Phase Shifting and Time Delay

Phase shifting and time delay are closely related. The first one is a process that occurs when a sound wave is reflected. These reflections might happen for several types of waves, including those on strings and light. The second refers to the process that records an input signal to a storage medium and then plays it back after a period of time. Both of these are essential in every equalizer or audio filter.

You can note that they are similar concepts. Phase-shifting delays some frequencies for a longer period of time, while time-delay shifts frequencies by the same amount of time. 

Phase Shifting and Time Delay: Some Examples

There are many examples of both concepts. All-pass filters are the most important part of phase-shifting effects. The reason is they can create an artificial stereo sound, which is the product of a mono sound source. Similarly, the flanging effect generates the same results by using a simple time-delay instead if phase shifting. 

All About the Waves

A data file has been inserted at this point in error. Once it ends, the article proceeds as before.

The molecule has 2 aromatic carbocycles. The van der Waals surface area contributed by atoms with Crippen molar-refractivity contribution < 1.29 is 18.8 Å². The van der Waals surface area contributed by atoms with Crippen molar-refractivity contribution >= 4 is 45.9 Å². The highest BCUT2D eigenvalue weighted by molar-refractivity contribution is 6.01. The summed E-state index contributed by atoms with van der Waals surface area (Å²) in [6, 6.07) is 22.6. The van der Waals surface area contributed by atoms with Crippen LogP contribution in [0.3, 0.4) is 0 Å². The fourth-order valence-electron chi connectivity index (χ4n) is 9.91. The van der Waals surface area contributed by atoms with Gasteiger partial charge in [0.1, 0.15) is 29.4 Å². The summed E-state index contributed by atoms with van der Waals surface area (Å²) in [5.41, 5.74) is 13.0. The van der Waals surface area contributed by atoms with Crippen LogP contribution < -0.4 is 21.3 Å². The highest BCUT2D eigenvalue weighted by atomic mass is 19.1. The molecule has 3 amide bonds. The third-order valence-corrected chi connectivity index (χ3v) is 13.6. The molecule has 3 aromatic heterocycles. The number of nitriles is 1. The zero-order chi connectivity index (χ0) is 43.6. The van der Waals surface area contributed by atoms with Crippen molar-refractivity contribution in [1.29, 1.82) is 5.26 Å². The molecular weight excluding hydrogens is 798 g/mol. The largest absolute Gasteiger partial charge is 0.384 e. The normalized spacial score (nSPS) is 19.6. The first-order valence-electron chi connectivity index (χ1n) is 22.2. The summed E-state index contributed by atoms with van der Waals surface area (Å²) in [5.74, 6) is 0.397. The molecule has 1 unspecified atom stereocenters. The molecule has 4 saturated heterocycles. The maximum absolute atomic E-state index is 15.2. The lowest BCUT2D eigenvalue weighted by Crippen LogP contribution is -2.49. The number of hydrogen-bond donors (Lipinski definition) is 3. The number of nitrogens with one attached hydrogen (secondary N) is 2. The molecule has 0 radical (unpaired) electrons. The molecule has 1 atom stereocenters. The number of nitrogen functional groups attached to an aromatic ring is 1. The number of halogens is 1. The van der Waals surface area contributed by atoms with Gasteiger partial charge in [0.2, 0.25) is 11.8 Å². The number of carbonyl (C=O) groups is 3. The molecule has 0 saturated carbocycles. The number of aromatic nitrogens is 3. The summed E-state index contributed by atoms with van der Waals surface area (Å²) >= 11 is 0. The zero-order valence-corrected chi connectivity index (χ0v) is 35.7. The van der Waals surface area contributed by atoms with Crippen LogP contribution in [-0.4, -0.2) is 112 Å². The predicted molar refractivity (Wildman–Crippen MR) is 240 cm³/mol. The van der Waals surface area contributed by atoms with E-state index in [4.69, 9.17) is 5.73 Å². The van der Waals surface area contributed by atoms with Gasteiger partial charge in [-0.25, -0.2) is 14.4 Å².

Sine waves involve the phase-shifting effect as well. The lower sine wave begins at the same time as the upper one. An all-pass filter sends it. When this happens, there is a time-delay of the frequency by 90º. The user is able to see both waves together and detect the time-delay that the all-pass filter added.

Within the music universe, when several frequencies go through either an all-pass filter or a time-delay period, the delayed audio mixes with the original version. When the user combines the original audio with its delayed version, the frequency response changes. While one cycle of the wave increases, the delayed version tends to fall. In contrast, when both cycles combine, they stop at the exact same frequency.

More on How They Work 

When using an all-pass filter to create fake stereo, the user must apply phase shifting to the left and right channels in separate ways. When this happens, the frequency response does not change, but the sound increases in both dimension and width. 

Phase shifting produces sounds that originate from a point beyond the physical location of the speaker. For example, the audible result might be similar to the one produced by a Leslie sound speaker. All depends on the amount of the phase shift. The reason is that both processes involve the creation of a phase shift and frequent varying time-delays through the vibrations of the speaker driver. When referring specifically to the Leslie speaker, the Doppler effect causes the pitch to increase and decrease while the rotating horn driver moves back and forth. You can achieve the exact same effect when phase-shifting varies over a period of time.